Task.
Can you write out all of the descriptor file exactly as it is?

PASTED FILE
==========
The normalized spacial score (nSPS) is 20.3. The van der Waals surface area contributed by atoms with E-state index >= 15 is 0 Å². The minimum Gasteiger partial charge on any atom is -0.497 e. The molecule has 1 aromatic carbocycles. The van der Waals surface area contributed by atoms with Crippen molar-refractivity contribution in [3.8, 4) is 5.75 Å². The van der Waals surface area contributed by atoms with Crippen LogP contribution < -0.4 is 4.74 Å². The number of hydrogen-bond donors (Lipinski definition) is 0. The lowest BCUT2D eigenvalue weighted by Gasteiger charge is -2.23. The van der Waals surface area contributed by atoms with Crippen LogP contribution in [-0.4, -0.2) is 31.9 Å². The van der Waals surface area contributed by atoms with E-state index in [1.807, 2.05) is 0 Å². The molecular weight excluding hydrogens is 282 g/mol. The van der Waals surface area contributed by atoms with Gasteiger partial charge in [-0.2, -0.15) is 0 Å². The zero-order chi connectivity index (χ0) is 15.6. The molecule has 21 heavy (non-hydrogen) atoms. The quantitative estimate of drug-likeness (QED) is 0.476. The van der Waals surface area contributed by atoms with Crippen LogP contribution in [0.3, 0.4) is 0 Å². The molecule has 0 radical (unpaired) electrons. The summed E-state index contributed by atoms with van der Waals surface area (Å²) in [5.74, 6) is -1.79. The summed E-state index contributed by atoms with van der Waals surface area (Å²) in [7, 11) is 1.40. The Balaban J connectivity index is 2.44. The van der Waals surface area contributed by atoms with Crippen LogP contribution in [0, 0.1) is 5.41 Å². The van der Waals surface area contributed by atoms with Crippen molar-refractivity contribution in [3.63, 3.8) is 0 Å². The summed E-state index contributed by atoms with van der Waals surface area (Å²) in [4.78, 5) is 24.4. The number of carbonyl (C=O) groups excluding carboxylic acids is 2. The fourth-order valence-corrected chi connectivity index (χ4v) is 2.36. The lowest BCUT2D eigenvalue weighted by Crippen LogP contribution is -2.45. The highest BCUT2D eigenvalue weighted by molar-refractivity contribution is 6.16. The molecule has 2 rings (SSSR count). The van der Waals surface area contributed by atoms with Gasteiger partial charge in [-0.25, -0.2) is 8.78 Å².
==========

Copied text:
The normalized spacial score (nSPS) is 20.3. The van der Waals surface area contributed by atoms with E-state index >= 15 is 0 Å². The minimum Gasteiger partial charge on any atom is -0.497 e. The molecule has 1 aromatic carbocycles. The van der Waals surface area contributed by atoms with Crippen molar-refractivity contribution in [3.8, 4) is 5.75 Å². The van der Waals surface area contributed by atoms with Crippen LogP contribution < -0.4 is 4.74 Å². The number of hydrogen-bond donors (Lipinski definition) is 0. The lowest BCUT2D eigenvalue weighted by Gasteiger charge is -2.23. The van der Waals surface area contributed by atoms with Crippen LogP contribution in [-0.4, -0.2) is 31.9 Å². The van der Waals surface area contributed by atoms with E-state index in [1.807, 2.05) is 0 Å². The molecular weight excluding hydrogens is 282 g/mol. The van der Waals surface area contributed by atoms with Gasteiger partial charge in [-0.2, -0.15) is 0 Å². The zero-order chi connectivity index (χ0) is 15.6. The molecule has 21 heavy (non-hydrogen) atoms. The quantitative estimate of drug-likeness (QED) is 0.476. The van der Waals surface area contributed by atoms with Crippen LogP contribution in [0.3, 0.4) is 0 Å². The molecule has 0 radical (unpaired) electrons. The summed E-state index contributed by atoms with van der Waals surface area (Å²) in [5.74, 6) is -1.79. The summed E-state index contributed by atoms with van der Waals surface area (Å²) in [7, 11) is 1.40. The Balaban J connectivity index is 2.44. The van der Waals surface area contributed by atoms with Crippen LogP contribution in [0, 0.1) is 5.41 Å². The van der Waals surface area contributed by atoms with Crippen molar-refractivity contribution in [3.63, 3.8) is 0 Å². The summed E-state index contributed by atoms with van der Waals surface area (Å²) in [4.78, 5) is 24.4. The number of carbonyl (C=O) groups excluding carboxylic acids is 2. The fourth-order valence-corrected chi connectivity index (χ4v) is 2.36. The lowest BCUT2D eigenvalue weighted by Crippen LogP contribution is -2.45. The highest BCUT2D eigenvalue weighted by molar-refractivity contribution is 6.16. The molecule has 2 rings (SSSR count). The van der Waals surface area contributed by atoms with Gasteiger partial charge in [-0.25, -0.2) is 8.78 Å².